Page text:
As flowers start to fade and set seed, now is a good time to start collecting your favourites ready to grow again next year. It’s particularly useful to collect seeds from annual plants (which live for one year only) or from biennials (which germinate one year and flower the next); although they might set seed naturally, collecting and sowing the seeds yourself gives you control of where they grow. Of course, collecting seeds from perennial plants is also a useful way to increase your stock.
Seeds are usually ready to collect when they have changed from green to brown or black. When you can, collect seeds on a dry day. It can be a good idea to spread them on a tray and leave them somewhere (like an airing cupboard) to dry thoroughly before you store them. Then store them in small paper bags or envelopes, carefully labelled, ready for planting at the appropriate time. For most seeds, keep them in a dry, dark place. (I hang on to those little packets of silica gel that you sometimes get as moisture can make seeds go mouldy).
Don’t collect all the seeds in your garden; leave some for the wildlife and their frosty beauty! Sunflower seed heads are a particular favourite with birds, especially finches and tits.
For more detailed advice on collecting seeds (and nuts and berries) we’d recommend this article from the Royal Horticultural Society (RHS): click here.
Did you know that Seed Gathering Season runs for a month from 23rd September? Read more about it in the piece from the UK Tree Council: click here.
September can be a dry month. Here in the Solent area, we only get around 53mm of rainfall, compared with over 86mm in an average October*. If we do want to keep those summer flowers going until the frosts arrive, it’s important to keep watering them regularly. (Deadheading and feeding, particularly for pots and baskets, is essential too). If you’ve planted anything new, keep that regularly watered as well, until it becomes established. Where you can, use rainwater or grey water (for example, cooled washing up water) rather than tap water. (Read the RHS advice on using grey water in the garden here.
While we’re keeping up the watering outdoors, now is the time to start reducing the frequency that you water your indoor plants. In general, with the daylight hours reducing, houseplants become less active so are likely to require less water. Remember that houseplants are less affected by dropping temperatures at this time of year as most of us click the heating on when it starts to cool down! All plant varieties are different, of course, so check for any specific advice if you have any unusual or fussy specimens.
Looking ahead to a new gardening year, now is a good time to clean up cold frames or greenhouses as they become empty ready for use later in the autumn for over-wintering pots, or for next spring. Use a solution of soap or disinfectant to clear away any green mould, pests and grime – and don’t forget to do the outside as well as the inside. Gardeners World have a useful step-by-step guide to cleaning your greenhouse if you want further tips.
As pots become empty, if you’re not going to reuse them immediately, it’s good to give them a good clean as well. Again, use a solution of soap or disinfectant to ensure any pests and diseases have been killed off. Then, once dry, store the pots in a dry place ready for when you want to use them next.
Another enjoyable job that helps us look ahead to spring sunshine is planting for the coming year. Now is the time to plant spring flowering bulbs (such as crocuses, daffodils, bl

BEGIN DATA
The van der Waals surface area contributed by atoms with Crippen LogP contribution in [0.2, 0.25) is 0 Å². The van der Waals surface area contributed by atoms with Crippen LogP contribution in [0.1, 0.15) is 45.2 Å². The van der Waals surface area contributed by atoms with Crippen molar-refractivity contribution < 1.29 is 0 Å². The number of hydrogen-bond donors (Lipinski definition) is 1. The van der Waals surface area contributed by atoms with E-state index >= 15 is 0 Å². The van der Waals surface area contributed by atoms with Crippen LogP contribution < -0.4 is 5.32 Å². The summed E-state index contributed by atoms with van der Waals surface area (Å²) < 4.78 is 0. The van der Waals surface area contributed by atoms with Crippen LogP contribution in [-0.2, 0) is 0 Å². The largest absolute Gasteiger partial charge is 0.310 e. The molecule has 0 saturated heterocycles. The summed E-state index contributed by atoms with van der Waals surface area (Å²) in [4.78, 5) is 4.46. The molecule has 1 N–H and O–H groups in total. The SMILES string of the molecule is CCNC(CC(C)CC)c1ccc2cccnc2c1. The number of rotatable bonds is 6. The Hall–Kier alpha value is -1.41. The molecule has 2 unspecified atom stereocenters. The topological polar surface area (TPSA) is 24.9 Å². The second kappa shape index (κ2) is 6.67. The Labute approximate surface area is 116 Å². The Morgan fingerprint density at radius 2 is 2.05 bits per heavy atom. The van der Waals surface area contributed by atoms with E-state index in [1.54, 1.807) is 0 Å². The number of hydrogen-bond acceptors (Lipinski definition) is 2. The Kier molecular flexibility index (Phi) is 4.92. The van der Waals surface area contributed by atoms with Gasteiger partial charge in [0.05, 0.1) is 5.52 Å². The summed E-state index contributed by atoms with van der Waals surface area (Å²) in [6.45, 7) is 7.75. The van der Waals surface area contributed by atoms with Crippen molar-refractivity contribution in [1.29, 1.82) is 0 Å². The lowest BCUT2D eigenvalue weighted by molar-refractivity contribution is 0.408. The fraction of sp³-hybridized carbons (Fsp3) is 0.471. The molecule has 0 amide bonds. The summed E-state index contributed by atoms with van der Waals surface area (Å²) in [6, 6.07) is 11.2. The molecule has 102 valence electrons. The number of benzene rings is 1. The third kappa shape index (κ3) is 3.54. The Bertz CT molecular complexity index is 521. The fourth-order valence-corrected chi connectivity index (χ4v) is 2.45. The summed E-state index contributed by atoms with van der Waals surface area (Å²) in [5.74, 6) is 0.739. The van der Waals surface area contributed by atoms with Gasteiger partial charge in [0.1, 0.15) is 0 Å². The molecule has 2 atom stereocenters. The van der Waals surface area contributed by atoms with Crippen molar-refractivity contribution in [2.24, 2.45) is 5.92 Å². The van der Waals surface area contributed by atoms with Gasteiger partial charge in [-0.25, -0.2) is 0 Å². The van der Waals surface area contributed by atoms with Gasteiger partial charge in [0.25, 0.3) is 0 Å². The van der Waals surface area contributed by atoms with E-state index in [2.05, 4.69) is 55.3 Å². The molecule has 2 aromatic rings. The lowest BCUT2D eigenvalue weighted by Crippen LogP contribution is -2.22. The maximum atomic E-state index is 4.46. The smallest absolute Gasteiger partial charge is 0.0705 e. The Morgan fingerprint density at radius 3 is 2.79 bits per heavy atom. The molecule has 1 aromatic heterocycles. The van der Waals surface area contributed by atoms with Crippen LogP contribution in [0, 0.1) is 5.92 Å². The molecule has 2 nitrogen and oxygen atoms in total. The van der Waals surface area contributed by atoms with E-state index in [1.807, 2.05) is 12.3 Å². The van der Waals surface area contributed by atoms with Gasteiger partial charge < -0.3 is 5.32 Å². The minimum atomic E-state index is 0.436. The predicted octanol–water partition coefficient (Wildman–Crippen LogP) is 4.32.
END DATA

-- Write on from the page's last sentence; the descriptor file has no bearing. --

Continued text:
uebells and snake’s-head fritillaries) in pots, borders or scattered into lawns. (Tulips are better planted in November). As a rough guide, plant the bulb about three times the depth of the bulb itself (although you can play around with that if you’re cramming bulbs into pots for a ‘one season only’ show-stopper display!).
Now is also a good time to start thinking about sowing hardy annual and spring bedding seeds for flowering early next spring/summer. These might include ammi, cornflowers, pansies, wallflowers and forget-me-nots, to name just a few.
Finally, if your summer bedding is starting to look a bit ‘gappy’, why not pot up a container with autumn-flowering hardy cyclamen, heathers or echinacea to fill those holes (and provide some late nectar sources for pollinating insects)?
As well as flowering plants, our Titchfield garden centre also has a great selection of grasses and conifers for autumn and winter colour and structure.
Many soft fruits and berries seem to have cropped really well this year, perhaps a combination of generally warm weather but also quite a lot of rain in late spring and into summer! As your berry bushes finish fruiting, now is the time to prune them ready for next year’s fruiting.
Blackberries and their hybrids (like tayberries and loganberries) as well as summer-fruiting raspberries can all be treated in the same way. These berries produce fruit on canes that have grown this year. Therefore, cut down to the ground any canes that bore fruit this year; you can usually spot these as they have turned more brown and ‘twiggy’ whereas this year’s growth will look greener. Having cut out the old growth, then trim the new growth to leave between four and six healthy canes per plant. Focus on leaving the stronger growth and remove any crossing or weak looking canes. Then you can tie in the healthy new canes.
Please note that autumn-fruiting raspberries, gooseberries and currant bushes should be treated differently and are not pruned at this time. We’ll write about how to prune them in a future article.
There is one more job to do this month, of course, although we don’t think it will be too much of a chore: don’t forget to watch the coverage of the RHS Chelsea Flower show, between 21st and 26th September. We’ve all had to wait nearly 18 months to enjoy the highlight of the gardening calendar so don’t miss it!